But this being a sort of burthen which, in that profession, presses not upon any man’s shoulders any further than in consideration of a more than equal retribution it has been his desire and his pleasure to submit them to it; the consequence is, that when the burthen is the most bulky, the suffering produced by it is, in mathematical language, a negative quantity,—in plain language, real suffering there is none, but more or less enjoyment in its place.
It is to this simple circumstance that the body of the law, taken in its totality, is obviously indebted for its present bulkiness. Such as it is, it is the handiwork of the man of law. While to every other class of men it is, according to circumstances, an instrument of pressure, affliction, ruin, death,—to him, and in proportion as to other men it is productive of these evils, it is an instrument of aggrandisement, of opulence, and power.
No wonder if in every country, and in every age, down to the present moment, the whole force of his faculties have been bent, not to the alleviation of this burthen, but to the working it up to, and keeping it up in a state of the most mountainous bulk, and thence of the most consummate uncognoscibility that, under the spur of mighty interest, human ingenuity on the one part could devise, human nature and stupidity on the other part submit to and endure.
It is not merely by its immediate operation, and in the simple ratio of the magnitude of the mass, that bulkiness on the part of a mass of law tends to produce, and so unhappily does become productive of, uncognoscibility. The more there is of the mass, be it what it may, the more there is of that matter of which ambiguity and obscurity are capable of being found the attributes. Moreover, by the same causes by which his exertions have been engaged in endowing this his work with the most enormous degree of bulkiness possible, by the same causes have they been directed to the object of giving existence, perpetuity, and increase, always in the utmost possible degree, to those other vices.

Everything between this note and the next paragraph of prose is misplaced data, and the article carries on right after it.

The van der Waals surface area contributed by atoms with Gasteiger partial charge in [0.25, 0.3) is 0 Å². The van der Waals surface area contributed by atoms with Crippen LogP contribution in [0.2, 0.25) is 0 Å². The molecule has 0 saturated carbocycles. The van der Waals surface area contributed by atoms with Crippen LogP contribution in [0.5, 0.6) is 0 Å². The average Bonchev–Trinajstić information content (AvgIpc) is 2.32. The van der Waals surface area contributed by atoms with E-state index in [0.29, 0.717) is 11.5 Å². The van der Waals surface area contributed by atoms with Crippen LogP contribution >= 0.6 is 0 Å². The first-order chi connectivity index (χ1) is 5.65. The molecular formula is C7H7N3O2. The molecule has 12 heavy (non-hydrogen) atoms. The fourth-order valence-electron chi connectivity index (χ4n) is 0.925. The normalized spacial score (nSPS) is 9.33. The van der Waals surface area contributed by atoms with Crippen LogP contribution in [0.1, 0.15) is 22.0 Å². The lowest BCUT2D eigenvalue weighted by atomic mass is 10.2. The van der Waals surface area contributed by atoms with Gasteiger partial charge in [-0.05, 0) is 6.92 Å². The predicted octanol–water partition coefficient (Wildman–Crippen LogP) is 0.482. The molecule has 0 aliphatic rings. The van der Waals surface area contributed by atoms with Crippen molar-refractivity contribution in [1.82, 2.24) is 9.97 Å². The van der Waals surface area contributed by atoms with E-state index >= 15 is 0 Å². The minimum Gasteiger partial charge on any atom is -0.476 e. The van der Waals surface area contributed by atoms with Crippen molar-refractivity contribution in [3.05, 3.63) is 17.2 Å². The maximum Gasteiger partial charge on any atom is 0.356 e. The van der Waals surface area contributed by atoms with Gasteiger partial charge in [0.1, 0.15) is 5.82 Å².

Though of two bodies of law, each professing to be complete, what may easily enough happen is, that not the greater, but the lesser should, taken in its totality, be more ambiguous and obscure, yet nevertheless sure it is, that the greater the bulk of any such mass, the greater, more perfect, and exquisite, is the degree of ambiguity and obscurity which it will be in man’s power to plant in it.
Accordingly, not only in the article of bulkiness, but, under favour of it, in the intimately connected articles of ambiguity and obscurity, there will in the field of law be occasion to witness, under favour of such causes as are not to be matched elsewhere, such effects as are alike incapable of being matched elsewhere.
Bulkiness on the part of the body of the laws may be distinguished into absolute and relative.
Absolutely considered, a body of laws may be said to be inconveniently bulky, when, taking the whole of it in the aggregate, it is considered as pressing in an inconvenient degree upon the faculties of the whole body of the members of the community taken in the aggregate.
Relatively considered, this or that part of the body of the laws may be said to be bulky in an inconvenient degree with relation to this or that part of the whole body of the members of the community considered as loaded with it, when, although if to each one were presented the whole portion with which on one account or other he is concerned,—and thence concerned to be acquainted with,—and no more, the case might be, that the pressure of such portion might not be so great as to be inconvenient to him; yet the case being, that in addition to that portion with which he is concerned, such person is burthened with a quantity of matter, and that to a vast amount, with which he is not concerned,—hence it is, that in a relative sense, the whole aggregate of the body of the laws is, with relation to the whole body, composed of all the members of the community taken together, in a highly inconvenient degree bulky and oppressive.
From this theoretical distinction between bulkiness in an absolute, and bulkiness in a relative sense, results a practical expedient, such as in the character of a corrective remedy will be found of sufficient efficacy to reduce, in the instance of each individual, the amount of the matter pressing upon his shoulders, so as to make it no longer, in the instance of any one individual, a source of considerable sensible inconvenience.
The principle or rule of division, or distribution, is the name by which this practical expedient may from henceforward be distinguished; and the method to be pursued in applying it throughout to the best advantage, will be the subject of consideration in a succeeding Chapter.*
[* ]See the head of Uncognoscibility.
[* ]Chapter VI. § 2.